Making aluminium alloy 7075 weldable
Aluminium alloy 7075 can now be made weldable to remove the need for joins and reduce weight. Rhiannon Garth Jones reports.
Lightweight materials are central to industrial manufacturing because they reduce fuel consumption and carbon emissions. From aeroplanes and rockets to cars and even the trusty bicycle, lightweight materials are a focus for innovation and research.
That’s why the latest approach from the UCLA Samueli School of Engineering, USA, is exciting. The strong, lightweight nature of aluminium alloy 7075 (AA7075) would make it ideal for many industrial applications but, since its discovery in the 1940s, it has been unweldable. Although still used, it is necessary to create joins using rivets and bolts, which reduces the overall strength of the material, as well as adding extra weight and manufacturing time.
The team at UCLA claims its new nanometallurgy approach has solved this problem and it is already in use. Comprising aluminum, zinc, magnesium and copper, the elements in AA7075 normally flow unevenly when it is heated during welding, creating cracks along the weld and making it ineffective.
UCLA’s approach infuses titanium carbide (TiC) nanoparticles into the AA7075 welding wires, which are sandwiched between the two pieces being joined. The TiC nanoparticles exhibit fine globular grains and a modified secondary phase, which eliminates the tendency of AA7075 to crack when being welded. They also show exceptional tensile strength in both as-welded and post-weld
The result is welded joints with a tensile strength up to 392MPa – twice as strong as other alloys routinely used in aircraft and automobile parts. Further improvements being worked on aim to bring the joints to 551MPa, which is comparable to steel.
‘This rather simple twist to the filler material of a fusion weld could be generally applied to a wide range of hot crack susceptible materials,’ according to the team. UCLA Raytheon Professor of Manufacturing and paper co-author, Professor Xiaochun Li, believes the study ‘just scratches the tip of an gigantic iceberg’ in the power of nanometallurgy to overcome some long-standing metallurgical barriers. He said they are ‘already working on developing nanotechnology-infused welding wires and materials to solve all other long-standing welding/joining problems’.
Li also believes ‘the technique will allow widespread use of AA7075 and other difficult-to-weld alloys in mainstream applications, such as cars or bicycles’ very soon. The team is currently working with a bicycle manufacturer on prototype bike frames, for instance.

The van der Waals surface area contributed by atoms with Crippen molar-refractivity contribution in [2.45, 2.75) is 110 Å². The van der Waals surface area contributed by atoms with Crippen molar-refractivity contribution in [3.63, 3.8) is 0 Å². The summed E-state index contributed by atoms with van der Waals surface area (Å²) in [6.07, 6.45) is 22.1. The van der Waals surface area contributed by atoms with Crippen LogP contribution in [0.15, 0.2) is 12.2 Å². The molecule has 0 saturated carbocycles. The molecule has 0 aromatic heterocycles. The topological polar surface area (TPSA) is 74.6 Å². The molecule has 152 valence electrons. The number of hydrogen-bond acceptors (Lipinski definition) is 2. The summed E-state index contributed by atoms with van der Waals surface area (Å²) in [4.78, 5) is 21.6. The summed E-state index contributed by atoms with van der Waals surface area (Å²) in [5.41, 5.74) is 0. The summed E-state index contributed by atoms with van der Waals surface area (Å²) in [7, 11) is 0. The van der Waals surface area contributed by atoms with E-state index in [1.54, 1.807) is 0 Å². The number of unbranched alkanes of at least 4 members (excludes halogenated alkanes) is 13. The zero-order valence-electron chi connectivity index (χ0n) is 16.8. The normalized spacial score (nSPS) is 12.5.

Acknowledging the need for more practical testing and proof of the weld reliability during long-term services, Li said ‘it may take some time to fully certificate the welding products for long-term use. But we are very optimistic that this technology will have industrial impact and penetrate market rather quickly’.
Moreover, he said they have been conducting R&D to address concerns about the expense of implementation for the past 15 years. The key factor is the relatively high cost of nanoparticles. However, he stated, ‘Fortunately for welding wires, only about 1% or less of nanoparticles is needed in the metal wire, thus the added cost is minimal. Even at today’s financial analysis, the cost is not a limiting factor for the novel welding wires. At the beginning, the cost of the revolutionary welding wires could be about two to three times as expensive as the regular welding wires but it is well-justified, as it solves the problem that traditional wires cannot tackle.
‘It is expected that, in a few years, the cost will be in a similar range to traditional products since the new way of producing nanoparticles will become much more economical. I have every reason to believe that the new welding wires will prevail in the practical world very soon,’ Li said. If he’s right, it is very good news
for industrial manufacturing.
Read Nanoparticle-enabled phase control for arc welding of unweldable aluminum alloy 7075, published in Nature Communications, here: go.nature.com/2SDZXxk